Sorry to ruffle feathers but personal listening leads me to the conclusion that cables make very little difference. With most peoples systems that money is better spent on new equipment. Most people own mid-fi gear that can bennefit in small ways from better cables. A good read of Master Handbook of Acoustics can help tremendously with the understanding of in room frequency response (speaker placement).
Well-built cables that total to less than ten percent (mine are about five percent) of total system cost is a fair figure for cable cost.
-2 cents worth
Well-built cables that total to less than ten percent (mine are about five percent) of total system cost is a fair figure for cable cost
I believe that most people's cable costs generally work themselves out to be around 10% of their system costs anyways +/- a few percentages. When I first bought better cables, they represented more than 10%, but as my components improved, the ratio has fallen back in line. When you think about it. 5-10% of $10K is $500-1000 of $30K is $1500-3000 of $50K is 2500-5000 and of $100K is $5000-10000.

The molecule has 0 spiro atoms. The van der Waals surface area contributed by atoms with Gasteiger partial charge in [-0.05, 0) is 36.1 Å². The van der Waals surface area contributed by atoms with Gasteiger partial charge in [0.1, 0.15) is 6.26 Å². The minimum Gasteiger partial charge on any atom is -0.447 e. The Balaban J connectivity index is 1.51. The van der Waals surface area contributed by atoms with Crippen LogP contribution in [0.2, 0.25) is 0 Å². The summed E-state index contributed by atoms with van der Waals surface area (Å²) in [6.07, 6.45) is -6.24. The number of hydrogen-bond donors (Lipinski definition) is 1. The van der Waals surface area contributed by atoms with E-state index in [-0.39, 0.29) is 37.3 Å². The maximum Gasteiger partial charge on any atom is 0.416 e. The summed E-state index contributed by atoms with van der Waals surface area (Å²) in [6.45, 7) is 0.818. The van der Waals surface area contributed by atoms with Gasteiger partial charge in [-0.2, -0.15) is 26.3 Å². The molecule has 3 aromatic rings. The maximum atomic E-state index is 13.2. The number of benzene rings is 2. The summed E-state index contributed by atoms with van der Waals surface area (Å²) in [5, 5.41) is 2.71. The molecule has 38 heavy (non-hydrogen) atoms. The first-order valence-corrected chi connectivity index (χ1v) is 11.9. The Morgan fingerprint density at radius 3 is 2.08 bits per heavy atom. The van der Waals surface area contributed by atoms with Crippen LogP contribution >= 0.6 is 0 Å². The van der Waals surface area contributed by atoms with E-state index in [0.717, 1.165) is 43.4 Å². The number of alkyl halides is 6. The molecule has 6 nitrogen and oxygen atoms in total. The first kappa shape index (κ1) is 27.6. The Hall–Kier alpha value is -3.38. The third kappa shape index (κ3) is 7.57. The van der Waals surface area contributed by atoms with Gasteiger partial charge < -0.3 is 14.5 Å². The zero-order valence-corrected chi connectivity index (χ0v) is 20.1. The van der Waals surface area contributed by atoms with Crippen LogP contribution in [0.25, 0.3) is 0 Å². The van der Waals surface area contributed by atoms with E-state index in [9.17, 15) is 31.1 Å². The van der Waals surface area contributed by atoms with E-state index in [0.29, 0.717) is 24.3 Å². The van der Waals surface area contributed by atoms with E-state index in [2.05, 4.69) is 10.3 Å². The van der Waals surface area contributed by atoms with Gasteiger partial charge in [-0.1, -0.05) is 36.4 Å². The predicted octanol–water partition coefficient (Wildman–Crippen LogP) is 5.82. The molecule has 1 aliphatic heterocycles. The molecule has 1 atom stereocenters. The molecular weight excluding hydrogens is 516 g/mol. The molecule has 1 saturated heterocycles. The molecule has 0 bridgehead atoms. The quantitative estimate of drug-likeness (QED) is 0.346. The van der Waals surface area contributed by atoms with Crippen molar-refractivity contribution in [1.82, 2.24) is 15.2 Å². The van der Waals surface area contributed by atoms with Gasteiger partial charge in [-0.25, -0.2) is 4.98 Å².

When you tell someone you spend thousands on cable it might sound outrageous and not worth it, but if you think about your cable costs in relation to your system costs, I think it appears more reasonable than the dollar figure for most people. After all, how big of a difference is 2-3%? Would you normally go into a store because they're advertising a 2-3% sale on all merchandise? In dollar terms though, it can be quite a bit of money.